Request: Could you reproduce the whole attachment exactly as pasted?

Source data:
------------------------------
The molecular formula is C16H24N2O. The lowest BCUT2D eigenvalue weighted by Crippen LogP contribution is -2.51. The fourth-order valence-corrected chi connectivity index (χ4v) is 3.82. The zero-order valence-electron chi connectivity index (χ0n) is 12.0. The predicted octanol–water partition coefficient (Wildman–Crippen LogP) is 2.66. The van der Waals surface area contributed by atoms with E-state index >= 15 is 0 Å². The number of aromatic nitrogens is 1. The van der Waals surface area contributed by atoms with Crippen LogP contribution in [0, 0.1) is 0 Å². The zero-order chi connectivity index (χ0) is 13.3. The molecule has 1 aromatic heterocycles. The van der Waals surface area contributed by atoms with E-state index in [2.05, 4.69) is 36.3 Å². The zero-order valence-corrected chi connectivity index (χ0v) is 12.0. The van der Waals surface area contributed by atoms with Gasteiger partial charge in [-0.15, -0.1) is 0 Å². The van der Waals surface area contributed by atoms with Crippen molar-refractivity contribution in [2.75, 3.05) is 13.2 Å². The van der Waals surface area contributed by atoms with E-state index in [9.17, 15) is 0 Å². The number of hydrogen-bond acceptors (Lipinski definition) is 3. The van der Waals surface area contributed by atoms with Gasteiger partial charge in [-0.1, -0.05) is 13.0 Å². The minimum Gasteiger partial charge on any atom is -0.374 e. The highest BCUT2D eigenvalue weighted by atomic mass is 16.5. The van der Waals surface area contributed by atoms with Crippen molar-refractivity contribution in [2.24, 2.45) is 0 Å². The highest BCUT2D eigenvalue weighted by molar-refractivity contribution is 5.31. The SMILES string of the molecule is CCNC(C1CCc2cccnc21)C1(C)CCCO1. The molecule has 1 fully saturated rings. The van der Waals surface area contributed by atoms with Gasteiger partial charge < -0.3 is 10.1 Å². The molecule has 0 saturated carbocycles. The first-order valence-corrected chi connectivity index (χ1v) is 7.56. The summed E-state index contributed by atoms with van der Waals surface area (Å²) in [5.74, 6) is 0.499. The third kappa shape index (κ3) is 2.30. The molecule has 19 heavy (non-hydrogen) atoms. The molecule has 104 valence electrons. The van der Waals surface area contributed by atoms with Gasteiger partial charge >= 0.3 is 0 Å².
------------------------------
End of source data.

The molecular formula is C16H24N2O. The lowest BCUT2D eigenvalue weighted by Crippen LogP contribution is -2.51. The fourth-order valence-corrected chi connectivity index (χ4v) is 3.82. The zero-order valence-electron chi connectivity index (χ0n) is 12.0. The predicted octanol–water partition coefficient (Wildman–Crippen LogP) is 2.66. The van der Waals surface area contributed by atoms with E-state index >= 15 is 0 Å². The number of aromatic nitrogens is 1. The van der Waals surface area contributed by atoms with Crippen LogP contribution in [0, 0.1) is 0 Å². The zero-order chi connectivity index (χ0) is 13.3. The molecule has 1 aromatic heterocycles. The van der Waals surface area contributed by atoms with E-state index in [2.05, 4.69) is 36.3 Å². The zero-order valence-corrected chi connectivity index (χ0v) is 12.0. The van der Waals surface area contributed by atoms with Gasteiger partial charge in [-0.15, -0.1) is 0 Å². The van der Waals surface area contributed by atoms with Crippen molar-refractivity contribution in [2.75, 3.05) is 13.2 Å². The van der Waals surface area contributed by atoms with E-state index in [9.17, 15) is 0 Å². The number of hydrogen-bond acceptors (Lipinski definition) is 3. The van der Waals surface area contributed by atoms with Gasteiger partial charge in [-0.1, -0.05) is 13.0 Å². The minimum Gasteiger partial charge on any atom is -0.374 e. The highest BCUT2D eigenvalue weighted by atomic mass is 16.5. The van der Waals surface area contributed by atoms with Crippen molar-refractivity contribution in [2.24, 2.45) is 0 Å². The highest BCUT2D eigenvalue weighted by molar-refractivity contribution is 5.31. The SMILES string of the molecule is CCNC(C1CCc2cccnc21)C1(C)CCCO1. The molecule has 1 fully saturated rings. The van der Waals surface area contributed by atoms with Gasteiger partial charge < -0.3 is 10.1 Å². The molecule has 0 saturated carbocycles. The first-order valence-corrected chi connectivity index (χ1v) is 7.56. The summed E-state index contributed by atoms with van der Waals surface area (Å²) in [5.74, 6) is 0.499. The third kappa shape index (κ3) is 2.30. The molecule has 19 heavy (non-hydrogen) atoms. The molecule has 104 valence electrons. The van der Waals surface area contributed by atoms with Gasteiger partial charge >= 0.3 is 0 Å².